The Snowden Controversy and Our Legacy of Choices
In one of the most innovative uses of the bizarre rules of international travel, whistle-blower Edward Snowden sits in an airport transit lounge outside the customs barrier that is Russian enough to not invade but not Russian enough to claim the Russians are hiding him. He has now reportedly applied for asylum in Russia.
The coverage of his asylum applications and whereabouts, linked with a torrent of public attacks against him from politicians and pundits, have come close to derailing the discussion of the real issues his revelations raise: we are ruled by people who have no faith in democracy and they are able to spy on us because of choices about the Internet that we have made.
Those are issues worth discussing but, as usual, noise is making productive conversation difficult.
We got another glimpse of that late last week when several European governments erupted in outraged protest that the United States has apparently been conducting intense surveillance on their U.S. embassies and U.N. missions through phone taps and Internet data capture. The operations, with code-names like "Dropmire" and "Powell", have reportedly targeted 38 nations' U.S. and U.N. operations using all kinds of surveillance prompting some European officials to compare it to "the cold war".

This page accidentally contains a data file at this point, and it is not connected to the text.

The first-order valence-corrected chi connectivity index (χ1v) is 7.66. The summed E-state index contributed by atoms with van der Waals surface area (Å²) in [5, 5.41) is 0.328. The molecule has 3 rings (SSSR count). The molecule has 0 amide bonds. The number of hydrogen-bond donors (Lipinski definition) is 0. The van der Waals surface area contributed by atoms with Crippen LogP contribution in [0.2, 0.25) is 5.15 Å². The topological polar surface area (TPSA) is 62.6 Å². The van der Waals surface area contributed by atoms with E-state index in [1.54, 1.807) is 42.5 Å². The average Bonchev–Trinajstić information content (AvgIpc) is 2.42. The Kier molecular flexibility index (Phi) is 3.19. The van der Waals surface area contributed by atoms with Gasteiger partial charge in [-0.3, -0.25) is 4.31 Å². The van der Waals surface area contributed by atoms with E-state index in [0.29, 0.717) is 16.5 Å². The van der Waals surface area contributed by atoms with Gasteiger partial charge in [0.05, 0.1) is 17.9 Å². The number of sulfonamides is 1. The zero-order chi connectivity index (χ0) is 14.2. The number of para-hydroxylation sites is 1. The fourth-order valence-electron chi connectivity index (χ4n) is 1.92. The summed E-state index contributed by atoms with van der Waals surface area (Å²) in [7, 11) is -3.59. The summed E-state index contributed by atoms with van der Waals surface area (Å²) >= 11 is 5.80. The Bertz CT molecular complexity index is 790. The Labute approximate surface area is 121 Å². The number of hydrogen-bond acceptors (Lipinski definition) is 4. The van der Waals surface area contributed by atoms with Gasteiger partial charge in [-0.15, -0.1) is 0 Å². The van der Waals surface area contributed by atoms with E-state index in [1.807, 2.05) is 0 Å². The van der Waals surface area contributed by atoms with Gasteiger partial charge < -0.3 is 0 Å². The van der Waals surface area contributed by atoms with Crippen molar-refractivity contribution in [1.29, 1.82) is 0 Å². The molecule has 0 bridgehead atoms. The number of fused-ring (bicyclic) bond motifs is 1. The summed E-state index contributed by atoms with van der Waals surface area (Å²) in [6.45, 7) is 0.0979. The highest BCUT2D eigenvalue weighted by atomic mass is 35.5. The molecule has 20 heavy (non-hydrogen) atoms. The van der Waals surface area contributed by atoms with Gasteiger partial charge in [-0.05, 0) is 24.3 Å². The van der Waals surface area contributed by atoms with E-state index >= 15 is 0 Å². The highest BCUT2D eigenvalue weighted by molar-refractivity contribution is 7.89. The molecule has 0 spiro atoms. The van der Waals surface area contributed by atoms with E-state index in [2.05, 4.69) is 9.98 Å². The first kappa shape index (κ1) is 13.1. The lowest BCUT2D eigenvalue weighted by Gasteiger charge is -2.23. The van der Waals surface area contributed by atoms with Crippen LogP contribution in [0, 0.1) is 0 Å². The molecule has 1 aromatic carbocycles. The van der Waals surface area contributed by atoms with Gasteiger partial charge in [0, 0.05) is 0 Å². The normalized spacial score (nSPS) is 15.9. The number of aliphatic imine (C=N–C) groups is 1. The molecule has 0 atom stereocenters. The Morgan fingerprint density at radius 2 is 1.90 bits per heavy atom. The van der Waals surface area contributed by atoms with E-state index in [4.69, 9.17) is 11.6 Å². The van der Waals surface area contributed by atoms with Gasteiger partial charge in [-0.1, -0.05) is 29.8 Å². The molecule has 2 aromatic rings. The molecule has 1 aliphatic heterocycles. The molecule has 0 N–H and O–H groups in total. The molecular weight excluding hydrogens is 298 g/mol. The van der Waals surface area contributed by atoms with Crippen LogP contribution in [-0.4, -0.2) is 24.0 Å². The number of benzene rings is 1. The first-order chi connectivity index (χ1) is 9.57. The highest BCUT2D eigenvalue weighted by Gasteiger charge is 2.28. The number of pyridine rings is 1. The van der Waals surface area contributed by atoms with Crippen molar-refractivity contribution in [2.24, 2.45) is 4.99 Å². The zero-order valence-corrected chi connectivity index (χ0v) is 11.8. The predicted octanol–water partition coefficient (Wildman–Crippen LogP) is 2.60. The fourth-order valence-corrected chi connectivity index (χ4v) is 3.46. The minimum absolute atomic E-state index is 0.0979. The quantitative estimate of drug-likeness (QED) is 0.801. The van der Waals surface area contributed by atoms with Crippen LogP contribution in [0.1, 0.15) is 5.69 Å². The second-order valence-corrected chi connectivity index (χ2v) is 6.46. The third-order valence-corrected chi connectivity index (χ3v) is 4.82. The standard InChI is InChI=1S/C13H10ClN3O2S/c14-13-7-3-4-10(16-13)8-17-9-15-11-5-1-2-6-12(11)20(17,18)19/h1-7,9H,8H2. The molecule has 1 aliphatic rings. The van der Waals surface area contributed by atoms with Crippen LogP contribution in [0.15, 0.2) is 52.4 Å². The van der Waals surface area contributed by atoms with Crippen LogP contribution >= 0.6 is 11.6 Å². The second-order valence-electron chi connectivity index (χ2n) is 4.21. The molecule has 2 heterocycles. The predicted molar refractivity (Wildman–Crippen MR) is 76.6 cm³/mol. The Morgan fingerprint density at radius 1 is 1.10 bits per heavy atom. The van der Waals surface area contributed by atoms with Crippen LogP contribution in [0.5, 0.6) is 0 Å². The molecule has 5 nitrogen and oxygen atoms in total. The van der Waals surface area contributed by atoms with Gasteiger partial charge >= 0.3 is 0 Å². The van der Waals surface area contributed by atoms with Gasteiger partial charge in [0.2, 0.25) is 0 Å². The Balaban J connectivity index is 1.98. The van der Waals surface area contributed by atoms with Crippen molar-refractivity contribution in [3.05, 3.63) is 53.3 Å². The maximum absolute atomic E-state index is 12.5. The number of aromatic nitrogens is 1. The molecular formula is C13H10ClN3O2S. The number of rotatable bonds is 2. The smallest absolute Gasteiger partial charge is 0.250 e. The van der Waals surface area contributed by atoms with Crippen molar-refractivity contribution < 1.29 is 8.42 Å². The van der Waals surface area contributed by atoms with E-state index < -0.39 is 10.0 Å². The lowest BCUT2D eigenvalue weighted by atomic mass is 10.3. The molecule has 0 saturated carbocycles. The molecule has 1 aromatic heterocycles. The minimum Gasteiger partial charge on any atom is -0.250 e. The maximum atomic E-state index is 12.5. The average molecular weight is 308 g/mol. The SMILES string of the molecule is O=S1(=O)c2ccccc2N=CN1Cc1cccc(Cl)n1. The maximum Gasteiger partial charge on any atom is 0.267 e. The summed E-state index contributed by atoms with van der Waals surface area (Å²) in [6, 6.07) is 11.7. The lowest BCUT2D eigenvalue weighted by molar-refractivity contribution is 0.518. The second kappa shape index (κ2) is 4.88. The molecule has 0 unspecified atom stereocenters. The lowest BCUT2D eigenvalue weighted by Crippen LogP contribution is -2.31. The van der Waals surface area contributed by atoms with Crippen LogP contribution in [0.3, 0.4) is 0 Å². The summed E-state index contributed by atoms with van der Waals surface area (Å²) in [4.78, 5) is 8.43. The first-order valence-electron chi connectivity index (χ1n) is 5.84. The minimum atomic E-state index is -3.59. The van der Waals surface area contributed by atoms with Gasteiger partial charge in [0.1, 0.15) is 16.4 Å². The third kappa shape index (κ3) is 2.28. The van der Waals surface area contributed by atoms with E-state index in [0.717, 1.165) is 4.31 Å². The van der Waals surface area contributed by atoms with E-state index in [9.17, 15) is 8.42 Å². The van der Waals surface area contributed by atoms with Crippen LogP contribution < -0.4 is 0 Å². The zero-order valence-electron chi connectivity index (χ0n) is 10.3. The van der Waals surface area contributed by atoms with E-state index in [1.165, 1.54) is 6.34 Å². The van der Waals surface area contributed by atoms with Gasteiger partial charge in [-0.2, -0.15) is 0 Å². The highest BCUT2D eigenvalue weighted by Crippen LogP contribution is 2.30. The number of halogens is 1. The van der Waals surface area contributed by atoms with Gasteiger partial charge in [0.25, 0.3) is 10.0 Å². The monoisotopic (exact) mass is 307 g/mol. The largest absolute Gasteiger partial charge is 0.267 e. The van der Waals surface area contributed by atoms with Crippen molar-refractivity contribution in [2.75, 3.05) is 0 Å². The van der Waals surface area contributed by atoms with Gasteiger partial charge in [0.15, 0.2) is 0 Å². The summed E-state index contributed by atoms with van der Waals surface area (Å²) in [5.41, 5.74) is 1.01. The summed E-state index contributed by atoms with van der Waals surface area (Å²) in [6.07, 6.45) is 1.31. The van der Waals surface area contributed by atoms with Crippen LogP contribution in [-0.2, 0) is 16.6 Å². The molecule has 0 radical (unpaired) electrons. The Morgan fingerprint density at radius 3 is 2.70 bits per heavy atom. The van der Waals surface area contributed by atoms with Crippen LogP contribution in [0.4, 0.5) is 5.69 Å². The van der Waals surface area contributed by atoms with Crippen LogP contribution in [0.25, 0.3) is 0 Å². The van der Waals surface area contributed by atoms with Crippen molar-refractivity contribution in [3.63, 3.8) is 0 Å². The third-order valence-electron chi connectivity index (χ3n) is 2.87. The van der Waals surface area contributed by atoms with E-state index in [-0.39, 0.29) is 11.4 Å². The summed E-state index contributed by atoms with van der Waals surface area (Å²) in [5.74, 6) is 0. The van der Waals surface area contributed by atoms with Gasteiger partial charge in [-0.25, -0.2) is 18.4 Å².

If the "outrage" were genuine, one could argue, these countries would be lining up to give Snowden asylum. After all, his revelations were of significant service to them in exposing what the US was up to behind their backs. Germany and France, two of the most vocal protestors, certainly have both the authority and power to do that and such an action would probably be very popular in their countries. It's not advisable to hold one's breath on this one. The torrent of rage and outrage seems to be as misdirecting as the anti-Snowden campaign in this country.
"State-side", politicans from both parties complain that Snowden gave information to Chinese and Russian governments. Some accuse him of treason because he violated the "oath" he took for his job. And most recently, as FAIR points out a cabal of unnamed government officials are screaming about how Snowden messed up their intelligence work and terrorists are now "changing" their Internet practices to avoid capture.